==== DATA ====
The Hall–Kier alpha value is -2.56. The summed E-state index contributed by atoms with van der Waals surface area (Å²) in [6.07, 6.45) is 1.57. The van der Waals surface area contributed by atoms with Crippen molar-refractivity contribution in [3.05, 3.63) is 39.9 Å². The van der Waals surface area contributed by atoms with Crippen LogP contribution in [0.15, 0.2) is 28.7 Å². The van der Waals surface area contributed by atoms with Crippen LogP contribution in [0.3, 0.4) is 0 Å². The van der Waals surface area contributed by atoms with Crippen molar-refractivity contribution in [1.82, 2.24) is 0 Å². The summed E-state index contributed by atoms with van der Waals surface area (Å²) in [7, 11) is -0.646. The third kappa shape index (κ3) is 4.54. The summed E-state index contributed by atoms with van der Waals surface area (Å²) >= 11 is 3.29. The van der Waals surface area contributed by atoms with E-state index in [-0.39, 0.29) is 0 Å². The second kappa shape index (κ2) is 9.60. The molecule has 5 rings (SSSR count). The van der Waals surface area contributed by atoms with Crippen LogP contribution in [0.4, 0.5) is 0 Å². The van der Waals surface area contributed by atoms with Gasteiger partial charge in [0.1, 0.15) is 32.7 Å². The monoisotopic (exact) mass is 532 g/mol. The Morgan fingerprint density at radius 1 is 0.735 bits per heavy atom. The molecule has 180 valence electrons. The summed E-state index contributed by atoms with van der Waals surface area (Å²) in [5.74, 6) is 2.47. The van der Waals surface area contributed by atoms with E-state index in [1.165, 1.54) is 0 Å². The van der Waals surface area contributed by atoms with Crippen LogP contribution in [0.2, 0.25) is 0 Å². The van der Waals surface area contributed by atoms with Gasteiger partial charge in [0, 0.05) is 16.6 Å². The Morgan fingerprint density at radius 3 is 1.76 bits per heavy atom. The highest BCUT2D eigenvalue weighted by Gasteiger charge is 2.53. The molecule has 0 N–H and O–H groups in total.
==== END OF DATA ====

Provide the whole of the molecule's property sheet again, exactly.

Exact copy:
The Hall–Kier alpha value is -2.56. The summed E-state index contributed by atoms with van der Waals surface area (Å²) in [6.07, 6.45) is 1.57. The van der Waals surface area contributed by atoms with Crippen molar-refractivity contribution in [3.05, 3.63) is 39.9 Å². The van der Waals surface area contributed by atoms with Crippen LogP contribution in [0.15, 0.2) is 28.7 Å². The van der Waals surface area contributed by atoms with Crippen LogP contribution in [0.3, 0.4) is 0 Å². The van der Waals surface area contributed by atoms with Crippen molar-refractivity contribution in [1.82, 2.24) is 0 Å². The summed E-state index contributed by atoms with van der Waals surface area (Å²) in [7, 11) is -0.646. The third kappa shape index (κ3) is 4.54. The summed E-state index contributed by atoms with van der Waals surface area (Å²) >= 11 is 3.29. The van der Waals surface area contributed by atoms with E-state index in [-0.39, 0.29) is 0 Å². The second kappa shape index (κ2) is 9.60. The molecule has 5 rings (SSSR count). The van der Waals surface area contributed by atoms with Crippen LogP contribution in [0.4, 0.5) is 0 Å². The van der Waals surface area contributed by atoms with Gasteiger partial charge in [0.1, 0.15) is 32.7 Å². The monoisotopic (exact) mass is 532 g/mol. The Morgan fingerprint density at radius 1 is 0.735 bits per heavy atom. The molecule has 180 valence electrons. The summed E-state index contributed by atoms with van der Waals surface area (Å²) in [5.74, 6) is 2.47. The van der Waals surface area contributed by atoms with E-state index in [1.165, 1.54) is 0 Å². The van der Waals surface area contributed by atoms with Crippen LogP contribution in [0.2, 0.25) is 0 Å². The van der Waals surface area contributed by atoms with Gasteiger partial charge in [0, 0.05) is 16.6 Å². The Morgan fingerprint density at radius 3 is 1.76 bits per heavy atom. The highest BCUT2D eigenvalue weighted by Gasteiger charge is 2.53. The molecule has 0 N–H and O–H groups in total.